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Art of Balance - WiiWare Review

Game Info
Art of Balance

WiiWare | Shin'en | 1-2 Players (local multiplayer/co-operative play) | Out Now | 800 Nintendo Points
Controller Compatibility: Wii Remote (pointer)
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Review
26th March 2010; By KnucklesSonic8

With one game already under their belt, Shin'en is back for another go at WiiWare development with Art of Balance, a physics-based puzzle game. Don't let the simple concept fool you: Art of Balance is one of the best puzzle games to appear on the WiiWare service thus far. The game is not only easy to play, but more than that, the entire scope of it is a winning formula that anyone can appreciate. 

    At its core, the premise of the game involves stacking a series of shapes on one or more platforms to try to get them to balance evenly. The panel at the bottom of the screen contains all of the shapes you're required to use for a specific level. Simply aim at the shape you'd like to grab, press and hold the A Button, and you'll be able to control it on the playing field as you move your cursor around. With the shape in your hand, you can either press the B Button or the buttons on the D-Pad to rotate the shape. If you have the shape held long enough, the camera will even zoom in automatically so you can get a more precise placement. Once you're comfortable with the arrangement of your piece, you can release the A Button to put it in place. Once all the shapes have been placed down, green lights will appear gradually at the bottom of the screen, and if your tower remains stable long enough, you'll clear the stage. However, if a shape falls into the water at the bottom of the basin, you'll be forced to start over.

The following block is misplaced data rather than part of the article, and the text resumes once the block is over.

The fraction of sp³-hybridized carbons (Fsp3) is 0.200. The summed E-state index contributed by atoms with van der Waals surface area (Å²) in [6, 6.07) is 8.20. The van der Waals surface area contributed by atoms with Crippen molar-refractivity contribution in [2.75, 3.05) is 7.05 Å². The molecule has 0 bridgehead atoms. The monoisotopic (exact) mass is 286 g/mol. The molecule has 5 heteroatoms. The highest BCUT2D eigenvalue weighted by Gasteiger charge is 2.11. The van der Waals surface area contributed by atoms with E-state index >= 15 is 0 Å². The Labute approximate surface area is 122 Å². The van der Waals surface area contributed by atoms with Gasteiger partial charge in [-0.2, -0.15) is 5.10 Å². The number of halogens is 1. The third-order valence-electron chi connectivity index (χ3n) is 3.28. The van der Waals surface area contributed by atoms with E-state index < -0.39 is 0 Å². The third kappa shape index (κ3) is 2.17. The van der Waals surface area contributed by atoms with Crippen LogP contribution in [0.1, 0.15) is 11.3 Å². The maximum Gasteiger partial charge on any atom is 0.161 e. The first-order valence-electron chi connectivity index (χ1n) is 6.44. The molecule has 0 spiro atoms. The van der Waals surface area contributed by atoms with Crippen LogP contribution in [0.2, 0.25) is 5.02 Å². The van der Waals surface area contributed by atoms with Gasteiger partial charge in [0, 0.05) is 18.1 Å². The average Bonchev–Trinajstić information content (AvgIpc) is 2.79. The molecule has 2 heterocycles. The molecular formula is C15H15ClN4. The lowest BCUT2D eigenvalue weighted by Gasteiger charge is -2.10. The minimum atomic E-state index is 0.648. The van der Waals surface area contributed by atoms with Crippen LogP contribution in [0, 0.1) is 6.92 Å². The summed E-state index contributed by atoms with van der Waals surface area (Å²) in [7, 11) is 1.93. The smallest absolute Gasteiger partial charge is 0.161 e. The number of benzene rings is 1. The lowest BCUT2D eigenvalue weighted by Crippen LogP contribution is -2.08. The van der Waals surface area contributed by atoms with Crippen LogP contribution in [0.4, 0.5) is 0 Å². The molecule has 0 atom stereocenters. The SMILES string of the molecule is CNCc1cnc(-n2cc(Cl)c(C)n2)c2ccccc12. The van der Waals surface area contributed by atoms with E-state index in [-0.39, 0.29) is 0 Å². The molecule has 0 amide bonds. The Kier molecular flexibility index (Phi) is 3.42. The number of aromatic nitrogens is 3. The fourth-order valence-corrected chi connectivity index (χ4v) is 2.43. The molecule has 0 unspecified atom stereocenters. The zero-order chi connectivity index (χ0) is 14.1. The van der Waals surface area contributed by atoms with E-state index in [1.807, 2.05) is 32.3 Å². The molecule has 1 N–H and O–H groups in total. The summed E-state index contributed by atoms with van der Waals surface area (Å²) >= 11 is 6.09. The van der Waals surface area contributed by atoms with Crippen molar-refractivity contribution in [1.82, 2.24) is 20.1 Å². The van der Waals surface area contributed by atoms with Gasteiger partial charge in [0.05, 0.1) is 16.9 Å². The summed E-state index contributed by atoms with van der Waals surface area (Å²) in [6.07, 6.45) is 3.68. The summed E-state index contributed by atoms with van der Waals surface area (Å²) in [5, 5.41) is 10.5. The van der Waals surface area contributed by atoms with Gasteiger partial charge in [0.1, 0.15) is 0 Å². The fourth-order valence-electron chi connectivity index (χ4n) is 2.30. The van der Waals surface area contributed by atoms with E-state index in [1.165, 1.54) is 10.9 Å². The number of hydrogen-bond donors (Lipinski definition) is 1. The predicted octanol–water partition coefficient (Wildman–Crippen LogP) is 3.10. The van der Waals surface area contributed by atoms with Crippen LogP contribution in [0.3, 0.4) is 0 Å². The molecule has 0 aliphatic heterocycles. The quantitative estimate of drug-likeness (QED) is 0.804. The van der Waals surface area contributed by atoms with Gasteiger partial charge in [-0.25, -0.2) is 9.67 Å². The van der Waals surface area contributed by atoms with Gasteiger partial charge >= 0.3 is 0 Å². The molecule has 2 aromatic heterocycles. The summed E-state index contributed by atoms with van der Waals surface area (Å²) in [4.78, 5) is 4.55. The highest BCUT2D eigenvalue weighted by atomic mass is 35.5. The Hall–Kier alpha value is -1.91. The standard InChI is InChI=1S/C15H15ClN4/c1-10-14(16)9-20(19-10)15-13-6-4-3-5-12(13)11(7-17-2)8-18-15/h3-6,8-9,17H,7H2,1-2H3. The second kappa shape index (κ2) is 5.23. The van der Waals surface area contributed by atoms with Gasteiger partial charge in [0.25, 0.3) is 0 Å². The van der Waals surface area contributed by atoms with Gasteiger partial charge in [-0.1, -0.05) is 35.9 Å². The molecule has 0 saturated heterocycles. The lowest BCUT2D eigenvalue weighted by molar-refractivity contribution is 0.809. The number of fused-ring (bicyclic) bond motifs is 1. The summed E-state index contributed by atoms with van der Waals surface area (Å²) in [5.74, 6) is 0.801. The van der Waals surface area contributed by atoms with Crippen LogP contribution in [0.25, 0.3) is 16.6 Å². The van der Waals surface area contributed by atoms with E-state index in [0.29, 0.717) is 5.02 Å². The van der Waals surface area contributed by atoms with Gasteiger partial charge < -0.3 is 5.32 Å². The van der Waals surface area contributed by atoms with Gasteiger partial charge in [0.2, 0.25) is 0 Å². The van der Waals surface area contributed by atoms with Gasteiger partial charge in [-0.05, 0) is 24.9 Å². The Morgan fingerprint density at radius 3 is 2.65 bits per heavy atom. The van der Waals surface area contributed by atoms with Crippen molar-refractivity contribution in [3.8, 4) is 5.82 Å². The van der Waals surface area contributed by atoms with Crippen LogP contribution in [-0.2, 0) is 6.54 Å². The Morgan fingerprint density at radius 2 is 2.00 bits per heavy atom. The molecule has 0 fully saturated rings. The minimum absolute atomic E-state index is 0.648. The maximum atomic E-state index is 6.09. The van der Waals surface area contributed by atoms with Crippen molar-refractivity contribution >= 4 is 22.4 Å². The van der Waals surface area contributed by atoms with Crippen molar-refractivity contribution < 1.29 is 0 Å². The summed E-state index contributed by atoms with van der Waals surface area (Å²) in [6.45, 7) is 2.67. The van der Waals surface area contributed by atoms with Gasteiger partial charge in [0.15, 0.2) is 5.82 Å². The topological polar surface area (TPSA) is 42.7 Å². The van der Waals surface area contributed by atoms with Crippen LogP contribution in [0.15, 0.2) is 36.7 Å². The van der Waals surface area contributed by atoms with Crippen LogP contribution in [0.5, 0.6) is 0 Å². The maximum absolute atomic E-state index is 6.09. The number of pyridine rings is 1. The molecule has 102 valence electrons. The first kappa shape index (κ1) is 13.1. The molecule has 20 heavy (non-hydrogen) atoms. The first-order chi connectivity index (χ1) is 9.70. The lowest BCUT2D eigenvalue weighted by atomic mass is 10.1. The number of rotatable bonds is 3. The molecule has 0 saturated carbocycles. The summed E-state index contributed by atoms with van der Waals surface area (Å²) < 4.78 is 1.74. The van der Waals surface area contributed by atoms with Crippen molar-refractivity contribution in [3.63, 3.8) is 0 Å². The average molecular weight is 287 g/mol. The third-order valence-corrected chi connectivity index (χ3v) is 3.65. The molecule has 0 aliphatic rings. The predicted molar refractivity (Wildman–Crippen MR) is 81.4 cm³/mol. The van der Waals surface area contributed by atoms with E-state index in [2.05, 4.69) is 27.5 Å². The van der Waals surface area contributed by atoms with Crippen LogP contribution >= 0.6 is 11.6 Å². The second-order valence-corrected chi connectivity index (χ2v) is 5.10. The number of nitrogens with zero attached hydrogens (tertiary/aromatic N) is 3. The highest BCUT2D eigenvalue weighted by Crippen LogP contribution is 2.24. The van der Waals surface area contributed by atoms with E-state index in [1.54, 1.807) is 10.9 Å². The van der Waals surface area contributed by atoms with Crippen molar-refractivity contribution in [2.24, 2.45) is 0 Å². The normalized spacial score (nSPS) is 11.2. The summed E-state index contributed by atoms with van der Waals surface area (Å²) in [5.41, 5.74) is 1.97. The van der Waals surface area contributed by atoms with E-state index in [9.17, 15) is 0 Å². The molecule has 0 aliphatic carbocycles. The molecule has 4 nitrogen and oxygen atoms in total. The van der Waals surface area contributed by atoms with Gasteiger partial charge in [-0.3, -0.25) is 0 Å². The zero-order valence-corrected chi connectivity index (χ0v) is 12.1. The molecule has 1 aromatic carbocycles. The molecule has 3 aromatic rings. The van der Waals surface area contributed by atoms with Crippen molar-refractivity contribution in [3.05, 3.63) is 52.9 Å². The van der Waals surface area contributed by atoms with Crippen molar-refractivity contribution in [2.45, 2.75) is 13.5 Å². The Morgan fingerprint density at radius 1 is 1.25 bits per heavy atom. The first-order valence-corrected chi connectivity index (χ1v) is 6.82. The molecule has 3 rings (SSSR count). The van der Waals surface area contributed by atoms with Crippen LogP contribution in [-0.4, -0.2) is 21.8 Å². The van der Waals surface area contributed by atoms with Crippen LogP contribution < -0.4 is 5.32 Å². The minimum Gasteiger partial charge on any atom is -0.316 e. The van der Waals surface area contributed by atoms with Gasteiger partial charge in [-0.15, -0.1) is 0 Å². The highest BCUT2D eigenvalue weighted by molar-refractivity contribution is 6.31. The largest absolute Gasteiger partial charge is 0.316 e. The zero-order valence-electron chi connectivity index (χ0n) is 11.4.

Art of Balance contains 3 modes for players to choose from. In Arcade Mode, you'll play on your own, going through a series of worlds, trying to clear as many puzzles as possible. Arcade Mode also features a Co-op option where a second player can get in on the fun and help you construct towers. There's also a VS Mode where you can challenge a friend to a series of shape-stacking battles to see who comes out on top. The game even allows for 3 different profiles, enabling multiple people within the same household can track their individual progress. You can even assign your save file with your Mii (or one of the default shape icons) to add an element of personalization. There are four worlds in total, each with more than 20 puzzles of varying difficulties. In total, there are over 120 puzzles for the player to clear. Each normal puzzle you complete will earn one point, challenge puzzles will award you with two points, and the final puzzle at the end of each World will earn you three points. At the start, only the first puzzle in World A is available, so you'll need to accumulate enough points so you can access additional puzzles and new areas.

    At times, you'll need to develop a plan of action beforehand if you hope to maintain a stable stack. If you foresee the end result and know that your stack won't hold, you can always press the Minus Button on the Wii Remote to manually reset the puzzle. This especially comes into play when you encounter Challenge puzzles, and these involve more restrictions and are always more difficult than the normal puzzle selection. For instance, some challenges will have you building a stack of shapes that much reach a designated height, indicated by the gauge on the right-hand side of the screen. Other challenges will have you trying to clear the puzzle with an imposed time limit, or even placing shapes on a large, unsteady platform. The different types of Challenges go a long way in breaking up the gameplay and they provide a nice change of pace from the normal puzzles.

    Moreover, o